Actually this picture was taken a couple of weeks ago, and the blossom has finished since, but for all that its spectacular display is brief, when snowy mespilus flowers in spring it really steals the show.
These delicate, butterfly flowers are far more graceful than cherries: they’re less overblown, less in-your-face, far more comfortable in their own beautiful skin. These are not flowers that need to shout their arrival: they just appear one day, and everyone drops what they’re doing to stare.
One of the most lovely things about the snowy mespilus blossom is that it appears against the very young growth of the leaves, which at this time of year is tinged a coppery bronze. The combination will take your breath away. This is in many ways the perfect small garden tree: it will now clothe itself with vibrant pale green leaves all summer, provide striking purplish-black berries in autumn, and shed its leaves with a final flourish of vivid orangey-reds. It never gets too big, or too messy-looking, and it’s not too fussy about its soil – it even puts up with my free-draining sand. If you don’t have a mespilus in your garden, go out and buy one right away: you’re missing something very special.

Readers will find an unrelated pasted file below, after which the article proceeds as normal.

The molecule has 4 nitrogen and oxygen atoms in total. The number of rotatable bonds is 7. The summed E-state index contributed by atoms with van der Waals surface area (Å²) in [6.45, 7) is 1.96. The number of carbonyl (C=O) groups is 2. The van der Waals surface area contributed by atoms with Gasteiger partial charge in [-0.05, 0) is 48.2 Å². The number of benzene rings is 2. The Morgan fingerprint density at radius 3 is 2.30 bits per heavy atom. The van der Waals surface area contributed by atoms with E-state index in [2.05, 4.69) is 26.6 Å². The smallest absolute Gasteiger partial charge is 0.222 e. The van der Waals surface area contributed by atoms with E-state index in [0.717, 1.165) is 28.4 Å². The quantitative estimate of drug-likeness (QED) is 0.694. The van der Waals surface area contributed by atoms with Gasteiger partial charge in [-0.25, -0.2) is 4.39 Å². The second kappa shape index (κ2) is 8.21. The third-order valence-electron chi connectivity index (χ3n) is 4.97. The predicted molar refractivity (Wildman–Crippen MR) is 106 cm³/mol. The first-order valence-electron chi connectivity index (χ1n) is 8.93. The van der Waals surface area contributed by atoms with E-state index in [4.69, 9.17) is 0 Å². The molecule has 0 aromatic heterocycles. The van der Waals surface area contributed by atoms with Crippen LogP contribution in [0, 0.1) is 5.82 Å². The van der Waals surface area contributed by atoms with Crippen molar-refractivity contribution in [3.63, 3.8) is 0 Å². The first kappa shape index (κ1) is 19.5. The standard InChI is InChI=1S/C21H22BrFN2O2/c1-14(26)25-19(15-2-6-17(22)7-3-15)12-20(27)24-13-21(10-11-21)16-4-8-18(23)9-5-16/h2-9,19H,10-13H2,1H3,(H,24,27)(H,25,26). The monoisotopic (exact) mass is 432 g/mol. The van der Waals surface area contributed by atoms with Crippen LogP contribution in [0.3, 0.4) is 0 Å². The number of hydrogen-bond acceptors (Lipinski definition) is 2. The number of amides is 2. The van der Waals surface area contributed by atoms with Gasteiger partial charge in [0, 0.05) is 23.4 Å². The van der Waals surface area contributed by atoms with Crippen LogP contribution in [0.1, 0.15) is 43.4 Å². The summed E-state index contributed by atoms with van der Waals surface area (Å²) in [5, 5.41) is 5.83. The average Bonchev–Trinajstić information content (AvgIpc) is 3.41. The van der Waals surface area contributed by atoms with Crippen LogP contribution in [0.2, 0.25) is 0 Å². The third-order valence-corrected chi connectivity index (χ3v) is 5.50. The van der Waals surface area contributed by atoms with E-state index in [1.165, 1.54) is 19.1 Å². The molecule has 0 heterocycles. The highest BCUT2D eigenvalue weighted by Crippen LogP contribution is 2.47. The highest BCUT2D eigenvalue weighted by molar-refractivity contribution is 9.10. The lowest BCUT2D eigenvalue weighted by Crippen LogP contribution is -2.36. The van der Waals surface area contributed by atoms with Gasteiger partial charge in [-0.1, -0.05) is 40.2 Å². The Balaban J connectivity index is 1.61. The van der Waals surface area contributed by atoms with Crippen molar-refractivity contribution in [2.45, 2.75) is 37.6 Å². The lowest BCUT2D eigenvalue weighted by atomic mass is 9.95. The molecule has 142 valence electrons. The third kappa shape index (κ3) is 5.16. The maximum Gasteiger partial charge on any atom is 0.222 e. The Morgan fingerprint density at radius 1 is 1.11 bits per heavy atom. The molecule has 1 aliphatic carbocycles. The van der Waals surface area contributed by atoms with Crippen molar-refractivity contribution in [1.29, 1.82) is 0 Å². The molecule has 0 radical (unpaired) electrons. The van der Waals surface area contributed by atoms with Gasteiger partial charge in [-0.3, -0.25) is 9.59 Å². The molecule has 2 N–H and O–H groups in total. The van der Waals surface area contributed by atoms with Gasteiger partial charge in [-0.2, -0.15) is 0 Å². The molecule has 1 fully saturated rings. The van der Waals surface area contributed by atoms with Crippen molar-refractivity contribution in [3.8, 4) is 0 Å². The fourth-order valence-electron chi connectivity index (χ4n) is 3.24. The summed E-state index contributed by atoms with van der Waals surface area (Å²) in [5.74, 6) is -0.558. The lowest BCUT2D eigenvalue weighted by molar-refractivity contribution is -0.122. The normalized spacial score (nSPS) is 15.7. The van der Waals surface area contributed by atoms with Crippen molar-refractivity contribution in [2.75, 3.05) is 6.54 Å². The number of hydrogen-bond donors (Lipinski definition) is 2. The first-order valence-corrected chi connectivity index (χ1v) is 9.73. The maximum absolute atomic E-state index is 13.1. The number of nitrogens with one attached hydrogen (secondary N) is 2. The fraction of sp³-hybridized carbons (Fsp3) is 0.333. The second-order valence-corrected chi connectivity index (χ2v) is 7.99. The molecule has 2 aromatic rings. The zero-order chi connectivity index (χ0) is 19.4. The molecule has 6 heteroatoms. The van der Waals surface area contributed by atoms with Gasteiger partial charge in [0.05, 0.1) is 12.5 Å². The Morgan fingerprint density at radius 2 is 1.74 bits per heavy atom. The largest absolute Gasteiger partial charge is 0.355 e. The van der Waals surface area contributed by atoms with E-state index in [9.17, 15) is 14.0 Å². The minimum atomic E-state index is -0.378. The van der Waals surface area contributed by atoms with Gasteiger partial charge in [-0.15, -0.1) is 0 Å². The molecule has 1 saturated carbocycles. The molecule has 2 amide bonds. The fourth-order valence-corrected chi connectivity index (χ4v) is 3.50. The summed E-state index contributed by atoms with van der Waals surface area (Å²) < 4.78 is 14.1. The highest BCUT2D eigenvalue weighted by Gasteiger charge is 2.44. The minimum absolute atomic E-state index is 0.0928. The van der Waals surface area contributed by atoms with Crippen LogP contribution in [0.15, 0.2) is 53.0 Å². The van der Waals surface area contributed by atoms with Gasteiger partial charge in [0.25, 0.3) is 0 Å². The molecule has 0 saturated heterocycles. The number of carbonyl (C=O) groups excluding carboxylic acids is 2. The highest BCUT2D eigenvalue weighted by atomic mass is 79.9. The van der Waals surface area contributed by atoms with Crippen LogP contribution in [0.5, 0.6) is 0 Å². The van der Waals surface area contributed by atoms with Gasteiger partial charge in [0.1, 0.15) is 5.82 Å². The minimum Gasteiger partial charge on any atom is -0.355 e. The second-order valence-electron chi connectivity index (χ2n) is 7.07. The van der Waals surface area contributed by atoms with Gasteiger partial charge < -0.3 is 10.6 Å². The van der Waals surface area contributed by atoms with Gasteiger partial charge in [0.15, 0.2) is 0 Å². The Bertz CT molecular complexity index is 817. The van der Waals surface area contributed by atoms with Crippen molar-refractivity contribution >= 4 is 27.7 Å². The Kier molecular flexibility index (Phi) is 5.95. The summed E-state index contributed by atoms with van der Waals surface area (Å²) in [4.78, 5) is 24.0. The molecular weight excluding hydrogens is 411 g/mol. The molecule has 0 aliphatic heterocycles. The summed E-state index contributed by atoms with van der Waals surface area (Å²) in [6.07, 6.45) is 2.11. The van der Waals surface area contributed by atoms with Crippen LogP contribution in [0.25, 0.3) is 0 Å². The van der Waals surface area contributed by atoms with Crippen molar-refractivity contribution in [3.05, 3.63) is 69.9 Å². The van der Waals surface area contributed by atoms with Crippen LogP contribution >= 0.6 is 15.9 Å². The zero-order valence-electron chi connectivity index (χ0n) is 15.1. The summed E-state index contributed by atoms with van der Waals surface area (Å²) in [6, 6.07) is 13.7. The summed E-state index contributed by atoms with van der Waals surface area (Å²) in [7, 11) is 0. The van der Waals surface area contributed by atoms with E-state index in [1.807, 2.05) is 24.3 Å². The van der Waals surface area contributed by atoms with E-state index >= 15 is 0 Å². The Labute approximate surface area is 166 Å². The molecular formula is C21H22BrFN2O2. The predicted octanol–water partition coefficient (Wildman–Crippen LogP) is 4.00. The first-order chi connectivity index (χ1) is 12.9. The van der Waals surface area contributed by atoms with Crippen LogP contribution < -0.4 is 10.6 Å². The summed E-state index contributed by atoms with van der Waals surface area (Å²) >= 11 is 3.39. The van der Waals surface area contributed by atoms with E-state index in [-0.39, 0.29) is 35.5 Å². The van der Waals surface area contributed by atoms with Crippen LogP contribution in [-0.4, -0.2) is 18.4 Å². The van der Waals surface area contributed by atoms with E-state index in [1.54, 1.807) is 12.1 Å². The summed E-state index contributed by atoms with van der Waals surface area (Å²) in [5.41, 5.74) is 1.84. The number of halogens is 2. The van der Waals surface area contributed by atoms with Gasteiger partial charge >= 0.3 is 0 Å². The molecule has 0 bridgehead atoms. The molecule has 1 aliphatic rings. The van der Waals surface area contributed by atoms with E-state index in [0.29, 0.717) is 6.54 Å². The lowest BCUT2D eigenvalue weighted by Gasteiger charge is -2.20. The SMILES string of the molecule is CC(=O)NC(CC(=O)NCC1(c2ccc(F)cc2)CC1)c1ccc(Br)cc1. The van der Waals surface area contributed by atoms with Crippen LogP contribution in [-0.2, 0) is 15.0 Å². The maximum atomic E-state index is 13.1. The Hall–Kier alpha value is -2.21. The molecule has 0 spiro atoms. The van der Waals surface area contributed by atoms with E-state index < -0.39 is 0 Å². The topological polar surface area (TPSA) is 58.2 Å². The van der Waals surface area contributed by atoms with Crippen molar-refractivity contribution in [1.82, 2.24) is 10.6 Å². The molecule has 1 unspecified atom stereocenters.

Just sometimes you meet a truly, truly memorable plant. The kind of plant you just know you’ll think about for the rest of your life, in an “oh yeah… now that was amazing” sort of way.
This happened to me last week, while on holiday in Cornwall (of which much more later). The plant in question was a Michelia doltsopa in Caerhays – a fabulous garden, with a National Collection of magnolias and their close relatives, which include the Michelia family.
Now, I discovered while doing a bit of research for a recent article that this not-very-commonly-grown tree is causing some excitement in magnolia-growing circles (not very mainstream, admittedly) – since one of its close relatives (M. yunnanensis) in the process of being recategorised as a magnolia. Well – all I can say is, you might think magnolias are spectacular – but cop a load of this.